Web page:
Monday, 22 July 2013

The Last of Us

Please note, there are no spoilers in this review.

On Playstation 3

The Last of Us represents the end of an era in many ways. It is one of the last big titles on the Playstation 3, it represents the culmination to a body of work from developer Naughty Dog and it embodies a high point to a particular style of game we've seen many, many times this generation.

Throughout the last ten years we have seen more and more big budget titles, with blockbuster presentation values and grandiose stories. Call of Duty, Assassins Creed, Bioshock and Uncharted are just a few that come to mind. The Last of Us is the climax to that particular ideology and design philosophy. It is by far the best amongst them.

One of the main talking points about The Last of Us is it's story. Set in a post apocalyptic world destroyed by a cordyceps virus (a spore fungus that infects the brain and triggers mutation), The Last of Us follows the journey and relationship of Joel and Ellie. Without giving any details away, the narrative is gripping, it is tense, it is emotional and it asks many questions. Key among those: how far would you go for the last of yours? There are many variants of the “us” within the game. Separate factions and groups, all who answer that very question in different ways. Whether that answer may help our protagonists on their journey or not. More often than not that answer is also incredibly violent and morally grey.

Joel and Ellie are wonderfully realised in a manner that is not commonly found in video games. Both feel real, their relationship feels real and the ups and downs within that relationship feel real. The performance, through voice work and motion capture, made me care immensely. Both go on an emotional journey, both have flaws and are paradoxical, and together they make you emotionally invest in their story.

Their story is really the highlight here. Gameplay, while serviceable, is nothing to rant and rave about and this has become a common theme throughout this particular style of game. The Last of Us shares the same flaws as Bioshock Infinite, Max Payne 3 and many others. There is a disconnect between the gameplay and narrative – however unlike previous titles, The Last of Us takes significant steps to reduce the dissonance. Resources are scarce and scavenging becomes both a game play mechanic and narrative element. The gameplay doesn't award points for stealth or action, both are what they are and either choice isn't celebrated or punished. This is a fact of the world The Last of Us is set in.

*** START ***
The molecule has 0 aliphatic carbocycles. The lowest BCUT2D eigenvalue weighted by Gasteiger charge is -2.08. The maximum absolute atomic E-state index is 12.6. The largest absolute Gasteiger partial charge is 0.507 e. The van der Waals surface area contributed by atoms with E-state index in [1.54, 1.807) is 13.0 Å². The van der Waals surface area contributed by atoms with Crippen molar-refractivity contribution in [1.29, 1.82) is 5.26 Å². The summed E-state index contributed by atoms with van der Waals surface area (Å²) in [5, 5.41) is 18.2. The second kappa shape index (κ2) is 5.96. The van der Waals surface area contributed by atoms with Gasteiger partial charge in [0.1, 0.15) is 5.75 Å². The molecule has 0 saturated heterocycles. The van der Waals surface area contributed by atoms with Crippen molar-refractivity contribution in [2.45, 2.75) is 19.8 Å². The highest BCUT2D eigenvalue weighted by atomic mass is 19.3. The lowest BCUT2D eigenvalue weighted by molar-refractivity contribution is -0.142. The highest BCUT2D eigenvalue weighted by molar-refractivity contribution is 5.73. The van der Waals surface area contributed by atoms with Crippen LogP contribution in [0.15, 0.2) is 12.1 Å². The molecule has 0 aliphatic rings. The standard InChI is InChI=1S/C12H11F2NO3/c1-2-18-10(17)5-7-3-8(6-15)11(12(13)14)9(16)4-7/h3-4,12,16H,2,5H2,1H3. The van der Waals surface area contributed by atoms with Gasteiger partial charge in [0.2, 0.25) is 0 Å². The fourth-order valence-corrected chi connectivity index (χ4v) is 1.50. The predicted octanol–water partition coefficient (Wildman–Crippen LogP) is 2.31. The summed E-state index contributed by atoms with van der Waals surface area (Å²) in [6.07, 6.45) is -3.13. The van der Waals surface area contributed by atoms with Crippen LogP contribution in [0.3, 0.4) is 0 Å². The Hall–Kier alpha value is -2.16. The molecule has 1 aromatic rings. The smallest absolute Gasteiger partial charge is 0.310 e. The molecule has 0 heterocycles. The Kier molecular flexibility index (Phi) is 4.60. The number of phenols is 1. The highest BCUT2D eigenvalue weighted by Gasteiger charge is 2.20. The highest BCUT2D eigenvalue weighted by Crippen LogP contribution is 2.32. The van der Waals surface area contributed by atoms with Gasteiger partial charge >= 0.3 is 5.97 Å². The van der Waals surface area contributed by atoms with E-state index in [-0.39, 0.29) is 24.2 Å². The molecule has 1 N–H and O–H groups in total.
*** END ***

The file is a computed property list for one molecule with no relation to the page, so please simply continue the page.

It is a violent world and violence is just tolerated, it is a fact of life. The slow movement and “tanky” controls help to convey the underlying tension that runs throughout the narrative as every gun fight becomes a game of resource management and self preservation – exactly how it would in a barren wasteland world.

My biggest gripe with the gameplay is the fact that when you are in control, Ellie cannot be detected by enemies. It rarely plays a factor but when it does become obvious that she is essentially invisible to them, it does take you out of the moment a little. Here is a story based on survival, survival of this couple and yet her safety is not a factor when you are in control.

This is where improvement needs to be made. Talking about character and narrative is fine but form and craft has to be taken into account. A perfect delivery of dialogue is both performance from the actor and the crafting of a director. In this instance the craft needed to be of a higher standard to keep in line with the high quality narrative. Treating the narrative and gameplay as two separate entities is a flaw of the particular design philosophy and ideology The Last of Us exploits to it's advantage and, at times, disadvantage.

Regardless of the gameplay slip ups, The Last of Us is still a fantastic game. It is the best game on Playstation 3 because it tells a story with conviction, with passion and heart. The big moments are not huge explosions or fight scenes but quiet, tender moments in a car, with two characters conversing. The key moments are not the blaring gun fire but the eerie guitar strum and a lingering camera shot across the desolate landscape. It steps away from conventional “press X to be hero and O to be villain” and presents an unflinching and uncompromising ending that many may not see coming.

The Last of Us represents, to me, the very reason why I dream to get involved in such an industry. To be able to lose yourself in such a lovingly crafted world is the best form of escapism, it has been true for the longest time with novels and stories. It is the same with this.